Nigel Davies on “The How and the What”

The how is more important than the what. […] It really doesn’t matter what you study, the important thing is to use this as a training ground for thinking rather than trying to assimilate a mind-numbing amount of information. […] The reality is that you’ve got to move the pieces around the board and play …

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Hwang In-seong 8d on Eastern vs Western Go players

Hwang In-seong 8d, in his live commentary on the 16th KPMC Preliminary League game between Edwin Halim 3d (Indonesia) vs Denis Karadaban 3d (France), said (slightly reworded): Asian Go players are more practical, more aggressive. They get their level by playing many games. In the West they get their level by studying a lot, like …

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Hein Donner on pondering and touching the Chess pieces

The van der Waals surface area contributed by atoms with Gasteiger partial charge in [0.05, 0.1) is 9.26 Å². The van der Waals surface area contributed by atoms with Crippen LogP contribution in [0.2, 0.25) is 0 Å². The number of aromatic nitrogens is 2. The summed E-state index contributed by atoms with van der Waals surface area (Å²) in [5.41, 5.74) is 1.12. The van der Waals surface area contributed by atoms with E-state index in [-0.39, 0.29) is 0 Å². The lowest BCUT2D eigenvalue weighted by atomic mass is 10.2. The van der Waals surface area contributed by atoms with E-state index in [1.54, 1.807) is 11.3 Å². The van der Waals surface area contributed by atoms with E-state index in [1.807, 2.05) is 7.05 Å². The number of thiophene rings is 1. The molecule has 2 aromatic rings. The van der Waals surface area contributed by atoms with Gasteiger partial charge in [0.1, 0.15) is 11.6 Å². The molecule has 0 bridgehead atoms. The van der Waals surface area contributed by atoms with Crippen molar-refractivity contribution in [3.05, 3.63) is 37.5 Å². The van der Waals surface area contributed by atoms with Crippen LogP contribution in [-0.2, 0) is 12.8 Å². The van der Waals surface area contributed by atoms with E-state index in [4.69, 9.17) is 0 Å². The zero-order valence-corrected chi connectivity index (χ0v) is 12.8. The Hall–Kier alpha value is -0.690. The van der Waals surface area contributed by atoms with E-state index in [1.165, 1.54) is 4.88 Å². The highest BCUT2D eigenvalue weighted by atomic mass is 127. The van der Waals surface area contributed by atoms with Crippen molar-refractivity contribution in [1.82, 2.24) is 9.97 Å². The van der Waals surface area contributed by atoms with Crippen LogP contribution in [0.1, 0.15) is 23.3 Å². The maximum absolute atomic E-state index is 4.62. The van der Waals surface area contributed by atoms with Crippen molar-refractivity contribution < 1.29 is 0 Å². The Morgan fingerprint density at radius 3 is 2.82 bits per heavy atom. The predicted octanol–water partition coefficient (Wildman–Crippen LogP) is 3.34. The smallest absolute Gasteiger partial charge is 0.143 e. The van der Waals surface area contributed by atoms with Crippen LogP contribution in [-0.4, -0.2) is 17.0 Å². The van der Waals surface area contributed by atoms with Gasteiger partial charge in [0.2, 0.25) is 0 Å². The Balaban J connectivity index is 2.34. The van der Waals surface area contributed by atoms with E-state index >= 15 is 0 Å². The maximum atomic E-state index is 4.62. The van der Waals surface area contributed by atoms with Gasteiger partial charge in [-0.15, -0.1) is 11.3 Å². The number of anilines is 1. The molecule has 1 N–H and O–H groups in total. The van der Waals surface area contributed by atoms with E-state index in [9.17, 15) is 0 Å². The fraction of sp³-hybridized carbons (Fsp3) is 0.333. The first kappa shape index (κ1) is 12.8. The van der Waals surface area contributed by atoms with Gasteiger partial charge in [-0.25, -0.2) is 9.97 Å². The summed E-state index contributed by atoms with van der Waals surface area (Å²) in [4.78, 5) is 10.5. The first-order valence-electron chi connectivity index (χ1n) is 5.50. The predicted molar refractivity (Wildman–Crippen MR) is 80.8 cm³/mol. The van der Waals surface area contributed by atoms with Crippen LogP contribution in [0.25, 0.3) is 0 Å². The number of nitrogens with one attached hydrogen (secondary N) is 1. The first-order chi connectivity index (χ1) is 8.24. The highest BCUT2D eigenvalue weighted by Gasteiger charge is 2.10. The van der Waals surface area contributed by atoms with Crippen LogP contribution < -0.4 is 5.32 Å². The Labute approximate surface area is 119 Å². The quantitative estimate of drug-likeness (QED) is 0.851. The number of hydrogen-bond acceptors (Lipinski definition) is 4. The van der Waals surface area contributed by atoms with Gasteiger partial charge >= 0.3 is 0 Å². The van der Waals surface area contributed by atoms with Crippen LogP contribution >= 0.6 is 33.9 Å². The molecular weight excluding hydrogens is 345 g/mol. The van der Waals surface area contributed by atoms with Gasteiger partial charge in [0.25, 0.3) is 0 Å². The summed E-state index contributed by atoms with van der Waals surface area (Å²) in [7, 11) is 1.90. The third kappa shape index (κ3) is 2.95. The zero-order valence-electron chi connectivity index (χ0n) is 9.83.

In the oddly-titled Dutch Chess documentary “The Love for Wood”, at 2:00 (with subtitles), eccentric Chess player Hein Donner says: […] a remarkable moment is the moment you will make your move. It’s the exact moment you touch the piece. In the split second you touch the piece you’ll see more than you have seen …

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Garry Kasparov on playing computers and humans

For all of chess history, even the greatest players had been sheltered from the sort of incredibly complex tactical play that computers handled almost trivially by 1993. You knew that your human opponents had roughly the same limitations as you did when it came to dealing with whatever arose on the board. […] Generally, I …

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David Bull on the ten-thousand hours rule

When it comes to developing ability at something, a craft like this, or perhaps at a sport, anything really, we commonly hear people talking about such things as “it takes ten thousand hours” as though it were simply a matter of spending enough time and making enough repetitions. But that’s not true. […]. It’s no …

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